factor which the Commission has relied upon to determine whether supervisors are in fact substantially performing supervisory duties. The City noted that the three Accountants are in separate divisions and that each has separate and autonomous responsibility for the fiscal operations in her division, such that the City needs all three of the Accountants to be supervisors of the employes with whom they work.
In regard to the level of pay, the City urged that on a bi-weekly basis the salaries of the Accountants are from 15 to 42 percent higher than the employes they supervise when the Accountant rate is compared with the Data Entry Clerk rate (the lowest-paid employe) and the Account Clerk II (the highest-paid employe). Given the fact that the Accountants as well as Deputy Director Henke stated that the Accountants are paid both for their skills and for their supervisory responsibilities, the City argued that the level of pay factor supports a conclusion that the Accountants should be removed from the bargaining unit.
In regard to the factor of whether the supervisor is a working supervisor or spending a substantial amount of time supervising employes, the City noted that Rothe, Marquardt and Neumann testified they spend between 50 and 90 percent of their time performing supervisory duties. Therefore, the City argues it would not be appropriate to conclude that they are lead workers. The City also urged that the Accountants are primarily supervising the employes under them, rather than supervising an activity.
In regard to whether the Accountants evidenced independent judgment and discretion in exercising their supervisory authority over employes, the City noted that the Accountant's recommendations regarding hiring have been counted as "key" and "critical" by Deputy Director Henke. Henke does not supervise the employes under the Accountants on a day-to-day basis. The City also noted that the Accountants sign and check the work of their employes; that the Accountants evaluate their employes on a daily basis; that they approve leaves for their employes; and that they decide on staffing levels - all essentially without the input of either the Director or Deputy Director of the department. Finally, the City pointed out that the Accountants attend management staff meetings and pass on information to their employes; that they have effectively disciplined employes; and that they can grant overtime and direct employes without their supervisors' approval.
For all of these reasons, the City urged that the three Accountants are supervisors who should be removed from the existing collective bargaining unit.
The Union argued that the three Accountants do not meet the seven-factor test utilized by the Commission in determining whether an employe is a supervisor within the meaning of of the Municipal Employment Relations Act. Rather, the Union contended that the three Accountants are working foreman or lead persons.
In this regard, the Union noted that the Accountants cannot effectively recommend hiring, promotion, transfer, discipline or discharge. The Union asserted that although the Accountants play a role in hiring, they do not have the authority to hire on their own; that the Accountants have never formally evaluated their employes; and that they have never formally disciplined any employes, although they may have coached or counseled employes, which actions have not resulted in the filing of any grievances. Although one of the Accountants was apparently involved in an employe's transfer, the Union noted that: (1) this occurred in 1993; (2) it was not clear if the action was initiated by the Accountant or the Deputy Director; and (3) it was unclear whether the transfer was a voluntary one or in lieu of discipline. Furthermore, the Union pointed out that no bargaining unit member has ever been discharged or recommended therefor by an Accountant.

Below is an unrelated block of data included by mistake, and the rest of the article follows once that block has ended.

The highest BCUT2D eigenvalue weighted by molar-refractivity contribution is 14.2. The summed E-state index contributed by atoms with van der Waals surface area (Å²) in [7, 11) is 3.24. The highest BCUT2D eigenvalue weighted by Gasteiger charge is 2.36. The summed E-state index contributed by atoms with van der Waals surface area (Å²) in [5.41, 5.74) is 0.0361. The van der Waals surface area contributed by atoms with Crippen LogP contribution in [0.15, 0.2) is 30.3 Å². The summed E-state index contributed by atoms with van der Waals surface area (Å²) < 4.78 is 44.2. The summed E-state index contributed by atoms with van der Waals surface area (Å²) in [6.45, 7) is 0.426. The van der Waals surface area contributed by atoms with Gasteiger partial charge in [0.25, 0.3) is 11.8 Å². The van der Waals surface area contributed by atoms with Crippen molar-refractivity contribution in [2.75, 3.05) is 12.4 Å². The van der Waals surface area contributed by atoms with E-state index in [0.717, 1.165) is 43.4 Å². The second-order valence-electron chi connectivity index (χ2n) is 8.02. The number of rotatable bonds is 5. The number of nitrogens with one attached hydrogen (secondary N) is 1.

In regard to whether the Accountants direct and assign work to the employes, the Union noted that each Accountant only works with two or three employes plus perhaps a seasonal worker during tax season. The Union pointed out that the job description requires the technical skills of an accountant and emphasizes these skills over the supervisory duties allegedly required for the position.
The Union urged that the small number of employes supervised tends to favor a finding that the Accountants are not supervisors. Furthermore, the Union noted that the Accountants have work that they must perform while they are directing the activities of the employes and thus that they are more likely to be working foreman or lead persons.
In regard to Accountants' pay, the Union noted that the Accountants are only paid approximately $200 to $300 more per month than the Account Clerk II's, and that the Accountant job description emphasizes a thorough knowledge of county and municipal ordinances and the ability to maintain public relations both of which would tend to show that the Accountants are paid more for their technical skill than for their supervisory duties.
In the Union's view, the Accountants supervise activities, not employes or groups of employes. In this regard, the Union noted that Deputy Director Henke stated that the Accountants are "responsible for those areas". Contrary to the Accountants' testimony that they spend 50 to 90 percent of their time supervising, the Union indicated that the Accountants could not spend a majority of their time supervising, and that a detailed analysis of the job description demonstrates that the Union's assertions in this area are correct.
In regard to the factor of whether Accountants exercise the independent judgment and discretion of supervisors, the Union noted that although each Accountant stated she has the authority to formally discipline employes, none has actually disciplined bargaining unit employes. Although each Accountant has stated that they set policy, it is the Deputy Finance Director who actually sets departmental policy. Although the Accountants stated that they